This hook was identified in the previous collection as coming from the New Hebrides (now Vanuatu). It does however also look similar to examples with origins in the Society Islands.
It comprises a broad, carved section of abalone shell, and a barb carved from turtleshell. The two components are held together by tightly wound fibre.
The top of the hook is carved with a forked protuberance around which the fishing line can be secured.
Such lures were not used with bait but were dragged behind a fast-moving canoe to attract the prey with the abalone shell glinting in the sun to emulate the scales of fish to attract larger fish.
Fish hooks were used for both their intended purpose around Oceania, but also as jewellery, to be worn on necklaces around the neck. Elements of necklaces often were carved to look like fish hooks too. As such, the hooks themselves were fertility and prosperity symbols.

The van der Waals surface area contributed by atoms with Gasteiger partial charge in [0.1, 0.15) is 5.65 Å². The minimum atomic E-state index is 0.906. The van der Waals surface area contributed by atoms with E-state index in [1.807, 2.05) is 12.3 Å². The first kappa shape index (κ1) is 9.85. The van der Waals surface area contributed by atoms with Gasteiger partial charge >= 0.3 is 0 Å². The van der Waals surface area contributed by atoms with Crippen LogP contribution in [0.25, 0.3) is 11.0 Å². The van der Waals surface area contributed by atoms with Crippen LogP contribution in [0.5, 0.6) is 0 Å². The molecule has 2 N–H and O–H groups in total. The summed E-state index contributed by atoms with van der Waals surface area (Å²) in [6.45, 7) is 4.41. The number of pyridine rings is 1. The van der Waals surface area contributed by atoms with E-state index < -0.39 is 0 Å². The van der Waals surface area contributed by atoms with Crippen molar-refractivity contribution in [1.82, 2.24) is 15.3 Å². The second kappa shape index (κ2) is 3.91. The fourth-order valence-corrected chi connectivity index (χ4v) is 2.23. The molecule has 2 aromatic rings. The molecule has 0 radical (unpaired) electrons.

The hook here is in excellent condition.
(More images are below. Also, see more Oceanic art.)
Blau, D., & K. Maas, Fish Hooks of the Pacific Islands, Hirmer, 2012.
Brunt, P., & N. Thomas, Oceania, Royal Academy of Arts, 2018.
Grulke, W., Adorned by Nature: Adornment, Exchange & Myth in the South Seas, At One Communications, 2022.
Herle, A. & L. Carreau, Chiefs & Governors: Art and Power in Fiji, Museum of Archaeology and Anthropology, University of Cambridge, 2013.
Hooper, S., Pacific Encounters: Art & Divinity in Polynesia 1760-1860, British Museum Press, 2006.
Hooper,. S., Fiji: Art & Life in the Pacific, Sainsbury Research Unit for the Arts of Africa, Oceania & the Americas, 2016.
Kaeppler, A. L., Polynesia: The Mark and Carolyn Blackburn Collection of Polynesian Art, University of Hawaii Press, 2010.
Neich, R., & F. Pereira, Pacific Jewelry and Adornment, University of Hawai’i Press, 2004.
Starzecka, D. C., R. Neich & M. Pendergrast, The Maori Collections of the British Museum, British Museum Press, 2010.